Jordan: Right. That is not even a top source. It has vitamin C, but you get better bang for your buck elsewhere. Some of the top ones are going to be bell peppers, red peppers, green peppers, kiwi, strawberries, and broccoli is high. That one usually surprises people.
Mike: I didn’t know about broccoli. I think broccoli is high in potassium too, isn’t it?
Jordan: Yes. Tomatoes, kale, Brussel sprouts, and cantaloupe. That’s not everything that has vitamin C in it, but that’s covering at least the top ones. Of course, your citrus fruits, too. If you want to have your focus during the cold and flu months that we’re coming upon. That’s why I did this podcast now, by the way. Unfortunately, summer is closing out.
Mike: I think we should say, too, that we’re both omnivores, so even though we’re talking about a lot of plants, we’re not anti-animal products.
Jordan: Yes, we are. I’m going to touch on that too, Mike. That kind of covers the fruits and vegetables category, but you read my mind, Mike. The next thing I was going to say is you want to focus on quality protein sources, too. I wanted to touch on quality, and I’ll talk about how this relates to the immune system. What I mean by that is, eating good quality grass-fed beef. Yes, as Mike said, we are omnivores, so I’m sorry for my vegan readers, you may want to take my advice on what I was just talking about. Grass-fed beef, free-range eggs, wild-caught seafood, and quality-raised animal sources, that’s the key when it comes to some of the fatty cuts of meat. I try not to go on a side tangent here, but a lot of the toxins in animals are held in fat. Just a fun fact. We want to focus on, especially with beef and fattier cuts of beef, having those grass-fed sources and a lot of the good healthy animals sourced fats have immune-boosting properties. That’s my side tangent and how it connects to the immune system.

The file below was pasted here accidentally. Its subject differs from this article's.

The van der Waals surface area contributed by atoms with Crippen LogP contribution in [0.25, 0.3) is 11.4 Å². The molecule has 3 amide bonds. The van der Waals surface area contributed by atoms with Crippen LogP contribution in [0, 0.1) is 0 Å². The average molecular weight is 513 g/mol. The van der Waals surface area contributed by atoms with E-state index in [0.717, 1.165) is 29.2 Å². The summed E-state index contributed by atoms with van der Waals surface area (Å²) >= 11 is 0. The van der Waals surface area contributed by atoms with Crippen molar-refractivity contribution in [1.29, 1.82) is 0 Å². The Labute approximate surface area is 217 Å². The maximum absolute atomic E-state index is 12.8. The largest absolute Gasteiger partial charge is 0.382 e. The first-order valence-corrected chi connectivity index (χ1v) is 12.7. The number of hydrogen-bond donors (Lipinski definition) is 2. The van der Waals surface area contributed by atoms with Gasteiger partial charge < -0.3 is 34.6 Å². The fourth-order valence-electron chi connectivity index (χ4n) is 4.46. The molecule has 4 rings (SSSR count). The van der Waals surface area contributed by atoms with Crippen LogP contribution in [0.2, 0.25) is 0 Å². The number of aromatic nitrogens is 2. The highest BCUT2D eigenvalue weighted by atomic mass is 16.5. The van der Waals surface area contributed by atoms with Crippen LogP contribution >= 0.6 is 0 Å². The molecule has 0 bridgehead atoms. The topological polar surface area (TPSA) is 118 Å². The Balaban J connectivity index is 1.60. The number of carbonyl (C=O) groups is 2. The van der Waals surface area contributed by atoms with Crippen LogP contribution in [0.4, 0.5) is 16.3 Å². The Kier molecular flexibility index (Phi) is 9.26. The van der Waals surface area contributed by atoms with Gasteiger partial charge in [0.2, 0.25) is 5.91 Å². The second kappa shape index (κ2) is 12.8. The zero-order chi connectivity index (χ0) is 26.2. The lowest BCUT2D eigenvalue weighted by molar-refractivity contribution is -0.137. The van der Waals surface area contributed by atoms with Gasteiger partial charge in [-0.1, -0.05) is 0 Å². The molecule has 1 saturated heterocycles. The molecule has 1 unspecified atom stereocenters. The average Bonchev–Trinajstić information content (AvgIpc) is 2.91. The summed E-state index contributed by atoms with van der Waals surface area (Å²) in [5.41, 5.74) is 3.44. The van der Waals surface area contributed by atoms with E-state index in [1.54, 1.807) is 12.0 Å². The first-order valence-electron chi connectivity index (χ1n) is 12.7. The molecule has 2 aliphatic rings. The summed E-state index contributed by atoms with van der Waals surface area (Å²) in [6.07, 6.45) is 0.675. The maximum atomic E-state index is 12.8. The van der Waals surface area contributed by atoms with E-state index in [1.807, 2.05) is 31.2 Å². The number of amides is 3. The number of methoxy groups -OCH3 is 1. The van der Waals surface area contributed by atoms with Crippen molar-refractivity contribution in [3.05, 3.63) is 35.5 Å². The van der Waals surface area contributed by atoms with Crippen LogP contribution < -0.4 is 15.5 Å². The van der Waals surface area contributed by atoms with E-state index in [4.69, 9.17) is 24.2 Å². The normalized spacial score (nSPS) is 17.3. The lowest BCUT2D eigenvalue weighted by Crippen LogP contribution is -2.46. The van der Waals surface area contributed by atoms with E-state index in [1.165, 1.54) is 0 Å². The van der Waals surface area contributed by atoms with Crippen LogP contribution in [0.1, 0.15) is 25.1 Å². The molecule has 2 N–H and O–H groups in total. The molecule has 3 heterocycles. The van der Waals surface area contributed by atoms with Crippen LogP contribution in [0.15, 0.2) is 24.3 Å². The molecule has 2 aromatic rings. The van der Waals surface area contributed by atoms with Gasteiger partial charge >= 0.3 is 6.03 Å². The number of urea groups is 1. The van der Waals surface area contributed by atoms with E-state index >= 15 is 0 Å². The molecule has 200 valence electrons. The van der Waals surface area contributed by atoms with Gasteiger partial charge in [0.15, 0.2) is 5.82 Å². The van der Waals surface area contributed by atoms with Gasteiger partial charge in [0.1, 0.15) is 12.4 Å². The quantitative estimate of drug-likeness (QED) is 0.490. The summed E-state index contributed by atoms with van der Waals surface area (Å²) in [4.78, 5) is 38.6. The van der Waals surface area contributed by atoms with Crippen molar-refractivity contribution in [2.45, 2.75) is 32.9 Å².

Mike: Right and I'd say a lot of free-range or free-roaming grass-fed animals, whatever they are, are typically better and ruminant animals, meaning they graze like elk, deer, bison, cows, boars, and sheep are ruminant animals for people who don’t know. Typically, red meats are more nutrient dense than white meat. I’m not saying that they don’t have their place in your diet, but that’s my side tangent.
Jordan: Correct. I like that side tangent, in how you said that because most people think I should stay away from red meat and stick with chicken breasts, and I would completely turn that upside down and say the opposite of that. I’m going to opt for grass-fed beef over chicken breast any day. I’ll eat chicken thigh over chicken breast.
Mike: Are there any other foods you want to talk about that boost your immune system?